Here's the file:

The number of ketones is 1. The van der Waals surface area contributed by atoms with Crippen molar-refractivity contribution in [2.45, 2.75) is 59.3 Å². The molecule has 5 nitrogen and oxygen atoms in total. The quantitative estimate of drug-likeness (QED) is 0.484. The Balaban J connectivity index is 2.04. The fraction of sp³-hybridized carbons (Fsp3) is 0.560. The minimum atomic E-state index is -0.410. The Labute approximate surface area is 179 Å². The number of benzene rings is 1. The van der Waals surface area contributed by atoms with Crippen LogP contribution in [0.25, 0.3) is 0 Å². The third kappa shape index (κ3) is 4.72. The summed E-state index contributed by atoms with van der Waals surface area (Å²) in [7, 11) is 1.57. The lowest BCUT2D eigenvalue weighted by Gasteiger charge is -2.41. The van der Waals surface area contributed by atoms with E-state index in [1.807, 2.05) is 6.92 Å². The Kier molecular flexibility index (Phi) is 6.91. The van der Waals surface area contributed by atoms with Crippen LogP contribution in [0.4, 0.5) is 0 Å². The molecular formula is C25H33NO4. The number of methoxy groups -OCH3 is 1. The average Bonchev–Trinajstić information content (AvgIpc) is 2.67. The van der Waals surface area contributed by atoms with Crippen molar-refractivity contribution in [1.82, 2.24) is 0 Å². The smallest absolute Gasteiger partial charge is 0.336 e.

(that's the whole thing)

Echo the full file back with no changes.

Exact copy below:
The number of ketones is 1. The van der Waals surface area contributed by atoms with Crippen molar-refractivity contribution in [2.45, 2.75) is 59.3 Å². The molecule has 5 nitrogen and oxygen atoms in total. The quantitative estimate of drug-likeness (QED) is 0.484. The Balaban J connectivity index is 2.04. The fraction of sp³-hybridized carbons (Fsp3) is 0.560. The minimum atomic E-state index is -0.410. The Labute approximate surface area is 179 Å². The number of benzene rings is 1. The van der Waals surface area contributed by atoms with Crippen LogP contribution in [0.25, 0.3) is 0 Å². The third kappa shape index (κ3) is 4.72. The summed E-state index contributed by atoms with van der Waals surface area (Å²) in [7, 11) is 1.57. The lowest BCUT2D eigenvalue weighted by Gasteiger charge is -2.41. The van der Waals surface area contributed by atoms with E-state index in [1.807, 2.05) is 6.92 Å². The Kier molecular flexibility index (Phi) is 6.91. The van der Waals surface area contributed by atoms with Crippen LogP contribution in [0.4, 0.5) is 0 Å². The molecular formula is C25H33NO4. The number of methoxy groups -OCH3 is 1. The average Bonchev–Trinajstić information content (AvgIpc) is 2.67. The van der Waals surface area contributed by atoms with Crippen molar-refractivity contribution in [1.82, 2.24) is 0 Å². The smallest absolute Gasteiger partial charge is 0.336 e.